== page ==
Does experience track to winning?


#1

Interesting charts that I ran across on StatSheet.com. They track winning percentage vs class experience in the Big Ten. The Avg Class per Minute is calculated by summing the minutes each player plays then multiplying it by their class year (Freshmen = 1, Sophomore = 2, Junior = 3, and Senior = 4) dividing it by the total team minutes. The least experienced teams are to the left, the more experienced to the right. In general, winning percentage does seem to track pretty closely with team experience with Penn State and Michigan State seemingly the two biggest anomalies on the chart. Hopefully we get back in line with the graph next year because we’ll have a pretty experienced team.


#2

Correlation does not prove causation!

Just kidding, this is interesting stuff. I’m not sure I totally understand the rationale behind multiplying minutes by an integer class year. I would get plotting cumulative career minutes a little better


#3

Having good players tracks to winning much better.
For the last 25 years Northwestern and PSU have had their share of experienced players BUT often seem to end up at the bottom of the league!
I have also seen teams return much/or all of their players from a losing team and STILL have a losing team.

Bottom line is PSU is not going to win BigTen games with math tricks. Math tricks might get Ed another extension, though! Worked before.


#4

[quote=“tundra, post:3, topic:770”]Having good players tracks to winning much better.
For the last 25 years Northwestern and PSU have had their share of experienced players BUT often seem to end up at the bottom of the league!
I have also seen teams return much/or all of their players from a losing team and STILL have a losing team.

Bottom line is PSU is not going to win BigTen games with math tricks. Math tricks might get Ed another extension, though! Worked before. [/quote]

Actually, I don’t think that chart helps Ed’s case very much. He is running some kind of extreme outlier


#5
[quote="tundra, post:3, topic:770"]Having good players tracks to winning much better. For the last 25 years Northwestern and PSU have had their share of experienced players BUT often seem to end up at the bottom of the league! I have also seen teams return much/or all of their players from a losing team and STILL have a losing team.

Bottom line is PSU is not going to win BigTen games with math tricks. Math tricks might get Ed another extension, though! Worked before.[/quote]

Actually, I don’t think that chart helps Ed’s case very much. He is running some kind of extreme outlier


Actually DC, I made my post without looking at the chart. Silly, I guess, but I am just so programmed to seeing past stats that try to convince people that Ed’s record is good performance and worthy of extensions. A little bitter, also.

#6
[quote="tundra, post:3, topic:770"]Having good players tracks to winning much better. For the last 25 years Northwestern and PSU have had their share of experienced players BUT often seem to end up at the bottom of the league! I have also seen teams return much/or all of their players from a losing team and STILL have a losing team.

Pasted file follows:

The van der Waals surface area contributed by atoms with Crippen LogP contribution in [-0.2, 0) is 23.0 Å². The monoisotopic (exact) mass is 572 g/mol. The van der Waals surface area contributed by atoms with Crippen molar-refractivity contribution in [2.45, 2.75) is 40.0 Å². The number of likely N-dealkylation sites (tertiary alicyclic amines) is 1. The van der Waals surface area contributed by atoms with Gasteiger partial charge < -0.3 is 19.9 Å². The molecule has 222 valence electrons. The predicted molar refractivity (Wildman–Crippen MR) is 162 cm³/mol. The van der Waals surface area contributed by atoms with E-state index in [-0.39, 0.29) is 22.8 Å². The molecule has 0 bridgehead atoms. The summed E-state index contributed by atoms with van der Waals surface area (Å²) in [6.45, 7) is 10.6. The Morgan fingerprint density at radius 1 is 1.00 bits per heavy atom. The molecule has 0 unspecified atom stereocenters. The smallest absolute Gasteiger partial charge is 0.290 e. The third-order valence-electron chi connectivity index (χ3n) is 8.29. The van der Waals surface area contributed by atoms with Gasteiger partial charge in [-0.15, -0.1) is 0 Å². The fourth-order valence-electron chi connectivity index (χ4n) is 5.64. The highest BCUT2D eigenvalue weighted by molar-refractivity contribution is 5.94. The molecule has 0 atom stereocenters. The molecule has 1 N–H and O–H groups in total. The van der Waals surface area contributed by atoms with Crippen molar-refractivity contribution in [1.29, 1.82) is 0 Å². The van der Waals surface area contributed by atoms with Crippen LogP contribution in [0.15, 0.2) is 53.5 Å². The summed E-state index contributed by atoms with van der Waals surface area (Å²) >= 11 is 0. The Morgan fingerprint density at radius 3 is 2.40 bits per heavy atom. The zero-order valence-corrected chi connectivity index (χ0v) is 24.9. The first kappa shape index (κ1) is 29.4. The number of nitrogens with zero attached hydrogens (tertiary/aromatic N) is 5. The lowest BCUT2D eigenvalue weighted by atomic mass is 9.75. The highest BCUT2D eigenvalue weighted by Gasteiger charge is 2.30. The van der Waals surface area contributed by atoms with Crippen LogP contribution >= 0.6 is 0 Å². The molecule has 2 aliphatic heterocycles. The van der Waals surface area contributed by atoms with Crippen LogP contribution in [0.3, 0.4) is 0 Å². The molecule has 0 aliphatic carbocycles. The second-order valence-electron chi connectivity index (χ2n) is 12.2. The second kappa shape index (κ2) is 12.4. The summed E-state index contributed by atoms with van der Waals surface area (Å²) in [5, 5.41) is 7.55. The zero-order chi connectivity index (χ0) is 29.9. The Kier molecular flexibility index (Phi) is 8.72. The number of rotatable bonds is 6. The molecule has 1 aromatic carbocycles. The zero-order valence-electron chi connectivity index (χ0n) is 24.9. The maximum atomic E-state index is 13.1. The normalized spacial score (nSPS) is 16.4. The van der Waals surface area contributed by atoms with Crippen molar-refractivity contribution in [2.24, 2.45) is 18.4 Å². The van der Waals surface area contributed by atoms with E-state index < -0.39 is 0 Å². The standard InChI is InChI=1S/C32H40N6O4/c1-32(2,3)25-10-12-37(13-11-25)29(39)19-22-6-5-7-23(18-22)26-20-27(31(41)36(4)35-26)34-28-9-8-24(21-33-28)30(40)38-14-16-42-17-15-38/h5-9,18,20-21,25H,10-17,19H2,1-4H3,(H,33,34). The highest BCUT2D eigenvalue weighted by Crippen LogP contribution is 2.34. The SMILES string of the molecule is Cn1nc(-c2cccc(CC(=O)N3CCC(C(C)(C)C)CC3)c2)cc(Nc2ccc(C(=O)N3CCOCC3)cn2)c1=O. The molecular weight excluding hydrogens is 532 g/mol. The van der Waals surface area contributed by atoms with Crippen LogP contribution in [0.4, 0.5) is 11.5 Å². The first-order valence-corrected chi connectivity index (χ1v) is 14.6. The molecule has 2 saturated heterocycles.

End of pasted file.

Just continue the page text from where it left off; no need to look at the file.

Bottom line is PSU is not going to win BigTen games with math tricks. Math tricks might get Ed another extension, though! Worked before.[/quote]

Actually, I don’t think that chart helps Ed’s case very much. He is running some kind of extreme outlier


Actually DC, I made my post without looking at the chart. Silly, I guess, but I am just so programmed to seeing past stats that try to convince people that Ed’s record is good performance and worthy of extensions. A little bitter, also.

I sensed that! The second chart - does not make Ed and PSU look real good


#7

I am just curios if DJ, Brooks and Jones came from winning HS programs. I would assume somebody has done a study as to if coming from a winning HS program helps a college team (i.e. success breeds success).


#8

[quote=“tundra, post:3, topic:770”]Having good players tracks to winning much better.
For the last 25 years Northwestern and PSU have had their share of experienced players BUT often seem to end up at the bottom of the league!
I have also seen teams return much/or all of their players from a losing team and STILL have a losing team.

Bottom line is PSU is not going to win BigTen games with math tricks. Math tricks might get Ed another extension, though! Worked before. [/quote]

Common sense by the athletic director got him the extension but for some reason his detractors don’t seem to want to acknowledge that. Anybody who follows college basketball knows that you don’t let your coach become a lame duck.


#9
[quote="tundra, post:3, topic:770"]Having good players tracks to winning much better. For the last 25 years Northwestern and PSU have had their share of experienced players BUT often seem to end up at the bottom of the league! I have also seen teams return much/or all of their players from a losing team and STILL have a losing team.

Bottom line is PSU is not going to win BigTen games with math tricks. Math tricks might get Ed another extension, though! Worked before.[/quote]

Common sense by the athletic director got him the extension but for some reason his detractors don’t seem to want to acknowledge that. Anybody who follows college basketball knows that you don’t let your coach become a lame duck.

Lar is 100% right - in fact - Dunn became a lame duck briefly after 2001, and if you need any more proof of why that doesn’t work, look at 2002 and 2003

again, I really think it is silly to discuss Ed DeChellis’ future right now - there are at least 11 games left and we should really be hoping that this team gets over the hump and finishes a game very soon. I don’t know how many of the losses were not winnable, maybe 2


#10

Why isn’t Northwestern a bigger anamoly than Penn State? 9th in per class minute, 6th in winning percentage. PSU is 8th and 10th respectively, MSU, 5th and 1st.


#11

[quote=“tundra, post:3, topic:770”]Having good players tracks to winning much better.